Donations towards the plight of Cyclone Idai survivors continue pouring in with the latest being the Salvation Army Church which has handed over another consignment of medical supplies and an assortment of clothes to the affected communities in Manicaland.
While handing over the donations, the Salvation Army Zimbabwe and Botswana territory chief secretary Lieutenant Colonel Daniel Kasuso said the church continues to partner the government in helping the cyclone survivors as its responsibility is not only spiritual, but it also includes physical needs.
“Today we have brought medical supplies that we managed to source from our international friends in Canada who help the Salvation Army hospitals. We hand over this donation to the government so that our fellow Zimbabweans in Chimanimani will receive the medical attention they want and get medication,” he said.
Manicaland provincial administrator who is also the provincial chairperson for the Department of Civil Protection, Mr Edgar Seenza, welcomed the timely donation saying there is a gap in medical supplies in cyclone-hit areas.
“You have come in to fulfill what is needed by the Ministry of Health and Child Care in as far as helping people who are living in areas that were affected by the cyclone. Thank you for the medicines we will give them to the Ministry of Health and Child Care as they are the ones responsible with the distribution,” Mr Seenza said.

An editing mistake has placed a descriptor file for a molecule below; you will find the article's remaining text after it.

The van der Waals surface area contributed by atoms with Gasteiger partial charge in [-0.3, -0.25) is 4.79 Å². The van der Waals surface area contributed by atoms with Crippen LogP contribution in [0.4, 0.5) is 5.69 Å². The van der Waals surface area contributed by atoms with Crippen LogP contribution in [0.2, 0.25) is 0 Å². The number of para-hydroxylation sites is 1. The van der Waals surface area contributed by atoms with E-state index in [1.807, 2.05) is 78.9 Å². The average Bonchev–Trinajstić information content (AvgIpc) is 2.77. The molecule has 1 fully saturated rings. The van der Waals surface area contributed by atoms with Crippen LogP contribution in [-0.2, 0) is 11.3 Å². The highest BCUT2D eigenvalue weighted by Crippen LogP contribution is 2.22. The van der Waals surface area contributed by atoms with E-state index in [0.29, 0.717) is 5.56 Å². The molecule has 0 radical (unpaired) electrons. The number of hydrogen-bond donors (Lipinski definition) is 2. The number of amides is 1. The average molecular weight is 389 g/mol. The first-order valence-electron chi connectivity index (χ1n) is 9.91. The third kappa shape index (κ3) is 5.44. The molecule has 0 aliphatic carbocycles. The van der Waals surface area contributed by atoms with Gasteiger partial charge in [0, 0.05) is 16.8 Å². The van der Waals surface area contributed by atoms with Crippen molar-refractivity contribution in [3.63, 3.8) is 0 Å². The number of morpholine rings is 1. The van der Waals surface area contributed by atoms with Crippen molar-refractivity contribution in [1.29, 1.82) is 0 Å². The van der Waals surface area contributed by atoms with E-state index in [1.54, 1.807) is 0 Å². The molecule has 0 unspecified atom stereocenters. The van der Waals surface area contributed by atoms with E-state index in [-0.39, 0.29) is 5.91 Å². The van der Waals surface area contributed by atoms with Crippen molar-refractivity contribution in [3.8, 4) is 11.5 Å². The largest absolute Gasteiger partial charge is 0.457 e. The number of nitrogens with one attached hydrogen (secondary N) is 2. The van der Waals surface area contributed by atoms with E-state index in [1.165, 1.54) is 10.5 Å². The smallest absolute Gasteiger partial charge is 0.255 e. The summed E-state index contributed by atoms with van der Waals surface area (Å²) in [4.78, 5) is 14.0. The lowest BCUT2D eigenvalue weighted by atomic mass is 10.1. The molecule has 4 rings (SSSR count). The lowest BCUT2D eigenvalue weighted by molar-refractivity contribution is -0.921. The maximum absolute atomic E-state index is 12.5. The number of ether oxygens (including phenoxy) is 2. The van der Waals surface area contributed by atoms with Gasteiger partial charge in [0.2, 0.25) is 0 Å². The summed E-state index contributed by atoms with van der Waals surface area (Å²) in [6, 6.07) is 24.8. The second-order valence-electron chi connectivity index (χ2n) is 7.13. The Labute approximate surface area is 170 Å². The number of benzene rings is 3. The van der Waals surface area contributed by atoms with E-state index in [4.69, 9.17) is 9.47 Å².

At least 43 731 households were affected by Cyclone Idai and are relying on aid from government, private organisations, churches and the donor community for assistance.
The government continues to urge its partners to continue lending a helping hand as no gift is too little or too late for it will help the needy families in the cyclone affected areas.
- Facebook’s Cryptocurrency Looks To Face Serious Regulatory Pushback
- Answers To The Important Questions About Facebook’s Cryptocurrency, Libra
- Just In- Luveve High School Employee Hangs Self
- Horror As Pregnant Woman Is Burnt To Death
- RBZ disburses US$7 million for wheat procurement as bread shortages persist